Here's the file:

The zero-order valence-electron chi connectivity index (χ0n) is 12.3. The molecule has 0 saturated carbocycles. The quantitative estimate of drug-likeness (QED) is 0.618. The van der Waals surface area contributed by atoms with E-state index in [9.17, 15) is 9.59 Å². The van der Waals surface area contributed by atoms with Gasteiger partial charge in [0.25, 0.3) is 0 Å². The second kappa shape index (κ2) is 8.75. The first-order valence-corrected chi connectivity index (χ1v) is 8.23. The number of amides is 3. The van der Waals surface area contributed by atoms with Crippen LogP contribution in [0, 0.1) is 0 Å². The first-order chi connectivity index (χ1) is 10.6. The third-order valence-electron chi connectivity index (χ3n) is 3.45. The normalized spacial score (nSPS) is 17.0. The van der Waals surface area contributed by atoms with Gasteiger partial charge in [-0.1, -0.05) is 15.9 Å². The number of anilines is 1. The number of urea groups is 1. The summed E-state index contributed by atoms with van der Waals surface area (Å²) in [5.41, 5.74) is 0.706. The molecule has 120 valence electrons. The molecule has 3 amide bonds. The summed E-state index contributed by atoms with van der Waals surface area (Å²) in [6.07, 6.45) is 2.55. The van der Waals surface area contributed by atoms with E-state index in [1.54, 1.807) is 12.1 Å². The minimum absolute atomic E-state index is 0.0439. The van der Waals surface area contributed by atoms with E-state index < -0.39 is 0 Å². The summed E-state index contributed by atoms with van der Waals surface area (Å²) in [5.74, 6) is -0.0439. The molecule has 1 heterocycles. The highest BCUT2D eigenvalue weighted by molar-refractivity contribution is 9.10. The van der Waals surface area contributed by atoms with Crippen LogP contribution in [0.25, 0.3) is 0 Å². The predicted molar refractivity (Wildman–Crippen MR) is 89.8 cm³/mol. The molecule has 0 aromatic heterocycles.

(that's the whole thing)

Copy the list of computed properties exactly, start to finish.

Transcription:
The zero-order valence-electron chi connectivity index (χ0n) is 12.3. The molecule has 0 saturated carbocycles. The quantitative estimate of drug-likeness (QED) is 0.618. The van der Waals surface area contributed by atoms with E-state index in [9.17, 15) is 9.59 Å². The van der Waals surface area contributed by atoms with Gasteiger partial charge in [0.25, 0.3) is 0 Å². The second kappa shape index (κ2) is 8.75. The first-order valence-corrected chi connectivity index (χ1v) is 8.23. The number of amides is 3. The van der Waals surface area contributed by atoms with Crippen LogP contribution in [0, 0.1) is 0 Å². The first-order chi connectivity index (χ1) is 10.6. The third-order valence-electron chi connectivity index (χ3n) is 3.45. The normalized spacial score (nSPS) is 17.0. The van der Waals surface area contributed by atoms with Gasteiger partial charge in [-0.1, -0.05) is 15.9 Å². The number of anilines is 1. The number of urea groups is 1. The summed E-state index contributed by atoms with van der Waals surface area (Å²) in [5.41, 5.74) is 0.706. The molecule has 120 valence electrons. The molecule has 3 amide bonds. The summed E-state index contributed by atoms with van der Waals surface area (Å²) in [6.07, 6.45) is 2.55. The van der Waals surface area contributed by atoms with E-state index in [1.54, 1.807) is 12.1 Å². The minimum absolute atomic E-state index is 0.0439. The van der Waals surface area contributed by atoms with E-state index < -0.39 is 0 Å². The summed E-state index contributed by atoms with van der Waals surface area (Å²) in [5.74, 6) is -0.0439. The molecule has 1 heterocycles. The highest BCUT2D eigenvalue weighted by molar-refractivity contribution is 9.10. The van der Waals surface area contributed by atoms with Crippen LogP contribution in [0.25, 0.3) is 0 Å². The predicted molar refractivity (Wildman–Crippen MR) is 89.8 cm³/mol. The molecule has 0 aromatic heterocycles.